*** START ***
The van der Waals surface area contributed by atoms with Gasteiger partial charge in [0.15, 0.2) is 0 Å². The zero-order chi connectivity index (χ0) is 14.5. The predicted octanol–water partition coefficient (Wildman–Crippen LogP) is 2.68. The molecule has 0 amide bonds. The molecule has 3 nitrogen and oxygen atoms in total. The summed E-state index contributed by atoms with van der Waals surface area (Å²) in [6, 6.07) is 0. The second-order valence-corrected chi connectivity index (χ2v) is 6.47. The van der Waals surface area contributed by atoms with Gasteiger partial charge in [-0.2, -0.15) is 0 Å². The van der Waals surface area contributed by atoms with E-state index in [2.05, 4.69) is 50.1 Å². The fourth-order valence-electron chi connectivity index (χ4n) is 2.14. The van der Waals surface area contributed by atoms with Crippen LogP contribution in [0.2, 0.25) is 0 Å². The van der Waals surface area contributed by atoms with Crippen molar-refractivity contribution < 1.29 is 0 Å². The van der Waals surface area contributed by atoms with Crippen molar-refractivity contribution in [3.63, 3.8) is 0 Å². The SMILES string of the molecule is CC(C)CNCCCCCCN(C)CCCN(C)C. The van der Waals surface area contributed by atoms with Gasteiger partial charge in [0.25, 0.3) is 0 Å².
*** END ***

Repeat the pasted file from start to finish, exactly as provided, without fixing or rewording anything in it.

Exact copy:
The van der Waals surface area contributed by atoms with Gasteiger partial charge in [0.15, 0.2) is 0 Å². The zero-order chi connectivity index (χ0) is 14.5. The predicted octanol–water partition coefficient (Wildman–Crippen LogP) is 2.68. The molecule has 0 amide bonds. The molecule has 3 nitrogen and oxygen atoms in total. The summed E-state index contributed by atoms with van der Waals surface area (Å²) in [6, 6.07) is 0. The second-order valence-corrected chi connectivity index (χ2v) is 6.47. The van der Waals surface area contributed by atoms with Gasteiger partial charge in [-0.2, -0.15) is 0 Å². The van der Waals surface area contributed by atoms with E-state index in [2.05, 4.69) is 50.1 Å². The fourth-order valence-electron chi connectivity index (χ4n) is 2.14. The van der Waals surface area contributed by atoms with Crippen LogP contribution in [0.2, 0.25) is 0 Å². The van der Waals surface area contributed by atoms with Crippen molar-refractivity contribution < 1.29 is 0 Å². The van der Waals surface area contributed by atoms with Crippen molar-refractivity contribution in [3.63, 3.8) is 0 Å². The SMILES string of the molecule is CC(C)CNCCCCCCN(C)CCCN(C)C. The van der Waals surface area contributed by atoms with Gasteiger partial charge in [0.25, 0.3) is 0 Å².